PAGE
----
Lynch and Cullen are reputable individuals who did ample research in their profession as architects to delineate the thoughts of conservative architects regarding urbanism (Marling, 2008). Cullen established ‘art of relationship’ in his urban theory. He based a city’s appearance on optics (juxtaposition of the operational eye), place (reactions to points of our body when subjected to the environment), and content (fabrics that made a city) (Marling, 2008). On the other hand, Lynch, through ‘sense of the whole,’ wished to research on the elements that would result to the value-base for great designs (Marling, 2008). He used five elements (landmark, district, path, node, and edge) to bring out apparent clarity and legibility of the town-scope. Consequently, their theories are appreciated by modern day architects as they map architectural worth in urban, thus, creating an important aspect of joining the elements and extracting the relationship that exists between them.

Interestingly, the theories can be best illustrated by the ancient architecture in Afghanistan. Use of landmarks (evident in the archaeological sites) and content has been highly used to ensure that Herat gains popularity in terms of its historic value (CTPR, 2017). As seen in Herat, it is uniquely established to give it identity in such a way that no other structure resembles it, consequently making it a landmark. Besides, as Cullen said, it is important for any architectural element to ensure that a body reacts in a specific manner different from other architectural elements.

In conclusion, great architectural elements last for a long time after construction. Heart Citadel built in 330B.C can still define the history of Heart with full details of the Islamic culture. Its historic value gives its uniqueness and identity and makes it an ideal place for visiting. Additionally, the positive implication of this architectural element is that it contributes to the economy due to the many visitors who visit to learn Afghanistan’s culture. Therefore, architectural elements and urbanism have a worthy relationship.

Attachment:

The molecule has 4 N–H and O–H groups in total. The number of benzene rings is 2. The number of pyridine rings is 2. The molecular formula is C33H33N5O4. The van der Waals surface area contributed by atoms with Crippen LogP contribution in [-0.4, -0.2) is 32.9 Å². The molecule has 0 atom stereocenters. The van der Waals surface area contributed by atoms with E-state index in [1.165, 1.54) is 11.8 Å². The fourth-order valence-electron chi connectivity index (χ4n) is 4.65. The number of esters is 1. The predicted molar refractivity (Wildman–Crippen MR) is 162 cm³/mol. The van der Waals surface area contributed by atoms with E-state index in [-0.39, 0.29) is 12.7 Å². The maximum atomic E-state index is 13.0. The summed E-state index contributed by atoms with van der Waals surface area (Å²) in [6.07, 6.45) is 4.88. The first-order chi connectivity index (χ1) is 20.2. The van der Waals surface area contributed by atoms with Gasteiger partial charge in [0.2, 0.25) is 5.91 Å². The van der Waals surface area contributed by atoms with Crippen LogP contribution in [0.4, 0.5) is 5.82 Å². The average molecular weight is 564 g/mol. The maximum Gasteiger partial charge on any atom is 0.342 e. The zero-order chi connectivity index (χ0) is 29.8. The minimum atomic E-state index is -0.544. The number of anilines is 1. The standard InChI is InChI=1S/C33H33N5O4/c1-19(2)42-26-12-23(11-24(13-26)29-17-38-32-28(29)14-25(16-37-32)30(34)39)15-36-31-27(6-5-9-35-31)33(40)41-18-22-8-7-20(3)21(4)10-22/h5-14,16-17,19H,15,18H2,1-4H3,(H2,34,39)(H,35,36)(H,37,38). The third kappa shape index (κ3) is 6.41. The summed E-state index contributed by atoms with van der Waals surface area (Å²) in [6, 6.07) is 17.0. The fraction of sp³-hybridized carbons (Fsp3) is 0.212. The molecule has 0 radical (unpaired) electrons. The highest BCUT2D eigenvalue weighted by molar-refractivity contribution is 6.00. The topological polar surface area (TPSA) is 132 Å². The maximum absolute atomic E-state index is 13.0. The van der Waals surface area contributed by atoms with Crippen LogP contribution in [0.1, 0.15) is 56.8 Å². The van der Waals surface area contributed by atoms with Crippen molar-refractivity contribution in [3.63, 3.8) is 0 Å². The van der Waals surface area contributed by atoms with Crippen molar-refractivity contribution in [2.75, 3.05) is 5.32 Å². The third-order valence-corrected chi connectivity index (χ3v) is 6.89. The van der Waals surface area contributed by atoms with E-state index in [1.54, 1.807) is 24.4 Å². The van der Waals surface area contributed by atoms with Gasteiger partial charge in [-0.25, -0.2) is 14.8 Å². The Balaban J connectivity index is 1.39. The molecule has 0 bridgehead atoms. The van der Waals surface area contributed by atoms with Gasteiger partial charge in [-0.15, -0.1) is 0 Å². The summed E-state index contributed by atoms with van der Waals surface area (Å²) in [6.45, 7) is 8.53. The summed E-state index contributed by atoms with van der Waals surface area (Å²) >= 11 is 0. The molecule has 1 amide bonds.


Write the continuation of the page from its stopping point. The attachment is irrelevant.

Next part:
• Clark, Kate., 2017. The Soul of Herat’s Citadel Comes Home: Reflections on an Exhibition of Miniatures. Afghanistan Analysts Network. Retrieved from www.afghanistan-analysts.org
  • CPTR., n.d. Herat: Qal’a-i Ikhtiyar al-Din (Citadel). Retrieved from www.cemml.colostate.edu/
  • Marling, G., 2008. Understanding and mapping large city scapes: Metrdological approaches between sociology and urban architecture. Available at citeseerx.ist.psu.edu/ Accessed May 11 2018.
  • Najimi, A.W., 2011. Built heritage in Afghanistan: threats, challenges and conservation. International journal of environmental studies, 68(3), pp.343-361.